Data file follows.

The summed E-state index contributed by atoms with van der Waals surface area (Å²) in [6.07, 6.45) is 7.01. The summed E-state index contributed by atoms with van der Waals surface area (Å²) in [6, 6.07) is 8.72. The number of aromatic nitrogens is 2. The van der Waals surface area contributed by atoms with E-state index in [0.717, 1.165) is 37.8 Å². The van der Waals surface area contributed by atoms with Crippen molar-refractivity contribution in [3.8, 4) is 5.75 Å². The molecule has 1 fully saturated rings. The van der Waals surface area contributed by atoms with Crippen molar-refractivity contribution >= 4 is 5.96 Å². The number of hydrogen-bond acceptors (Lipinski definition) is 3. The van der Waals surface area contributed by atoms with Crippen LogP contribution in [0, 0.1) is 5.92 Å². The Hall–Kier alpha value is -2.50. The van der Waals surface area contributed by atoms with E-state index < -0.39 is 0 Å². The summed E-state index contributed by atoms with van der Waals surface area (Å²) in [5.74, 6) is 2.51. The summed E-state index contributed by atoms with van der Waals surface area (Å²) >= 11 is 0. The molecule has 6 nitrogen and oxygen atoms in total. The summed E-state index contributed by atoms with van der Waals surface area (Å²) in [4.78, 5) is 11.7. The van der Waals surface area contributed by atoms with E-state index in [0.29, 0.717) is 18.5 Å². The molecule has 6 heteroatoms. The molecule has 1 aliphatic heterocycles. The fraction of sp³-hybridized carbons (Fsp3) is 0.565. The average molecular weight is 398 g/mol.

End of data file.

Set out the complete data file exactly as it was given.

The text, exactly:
The summed E-state index contributed by atoms with van der Waals surface area (Å²) in [6.07, 6.45) is 7.01. The summed E-state index contributed by atoms with van der Waals surface area (Å²) in [6, 6.07) is 8.72. The number of aromatic nitrogens is 2. The van der Waals surface area contributed by atoms with E-state index in [0.717, 1.165) is 37.8 Å². The van der Waals surface area contributed by atoms with Crippen molar-refractivity contribution in [3.8, 4) is 5.75 Å². The molecule has 1 fully saturated rings. The van der Waals surface area contributed by atoms with Crippen molar-refractivity contribution >= 4 is 5.96 Å². The number of hydrogen-bond acceptors (Lipinski definition) is 3. The van der Waals surface area contributed by atoms with Crippen LogP contribution in [0, 0.1) is 5.92 Å². The Hall–Kier alpha value is -2.50. The van der Waals surface area contributed by atoms with E-state index < -0.39 is 0 Å². The summed E-state index contributed by atoms with van der Waals surface area (Å²) in [5.74, 6) is 2.51. The summed E-state index contributed by atoms with van der Waals surface area (Å²) >= 11 is 0. The molecule has 6 nitrogen and oxygen atoms in total. The summed E-state index contributed by atoms with van der Waals surface area (Å²) in [4.78, 5) is 11.7. The van der Waals surface area contributed by atoms with E-state index in [0.29, 0.717) is 18.5 Å². The molecule has 6 heteroatoms. The molecule has 1 aliphatic heterocycles. The fraction of sp³-hybridized carbons (Fsp3) is 0.565. The average molecular weight is 398 g/mol.